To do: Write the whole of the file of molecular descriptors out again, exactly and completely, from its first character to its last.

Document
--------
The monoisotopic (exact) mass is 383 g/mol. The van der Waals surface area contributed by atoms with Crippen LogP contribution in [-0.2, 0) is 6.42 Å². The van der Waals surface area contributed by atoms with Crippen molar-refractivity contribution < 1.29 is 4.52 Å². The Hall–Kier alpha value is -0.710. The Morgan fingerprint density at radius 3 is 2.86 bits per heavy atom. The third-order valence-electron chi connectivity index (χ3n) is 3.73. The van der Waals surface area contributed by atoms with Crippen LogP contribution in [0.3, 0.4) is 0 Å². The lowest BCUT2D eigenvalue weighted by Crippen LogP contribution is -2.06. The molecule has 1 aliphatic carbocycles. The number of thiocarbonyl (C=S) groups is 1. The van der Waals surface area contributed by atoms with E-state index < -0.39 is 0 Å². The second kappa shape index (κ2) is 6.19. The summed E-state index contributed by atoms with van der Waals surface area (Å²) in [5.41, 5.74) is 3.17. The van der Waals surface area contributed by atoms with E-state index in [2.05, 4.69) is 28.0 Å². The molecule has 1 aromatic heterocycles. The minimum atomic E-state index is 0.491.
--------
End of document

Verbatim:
The monoisotopic (exact) mass is 383 g/mol. The van der Waals surface area contributed by atoms with Crippen LogP contribution in [-0.2, 0) is 6.42 Å². The van der Waals surface area contributed by atoms with Crippen molar-refractivity contribution < 1.29 is 4.52 Å². The Hall–Kier alpha value is -0.710. The Morgan fingerprint density at radius 3 is 2.86 bits per heavy atom. The third-order valence-electron chi connectivity index (χ3n) is 3.73. The van der Waals surface area contributed by atoms with Crippen LogP contribution in [0.3, 0.4) is 0 Å². The lowest BCUT2D eigenvalue weighted by Crippen LogP contribution is -2.06. The molecule has 1 aliphatic carbocycles. The number of thiocarbonyl (C=S) groups is 1. The van der Waals surface area contributed by atoms with E-state index < -0.39 is 0 Å². The second kappa shape index (κ2) is 6.19. The summed E-state index contributed by atoms with van der Waals surface area (Å²) in [5.41, 5.74) is 3.17. The van der Waals surface area contributed by atoms with E-state index in [2.05, 4.69) is 28.0 Å². The molecule has 1 aromatic heterocycles. The minimum atomic E-state index is 0.491.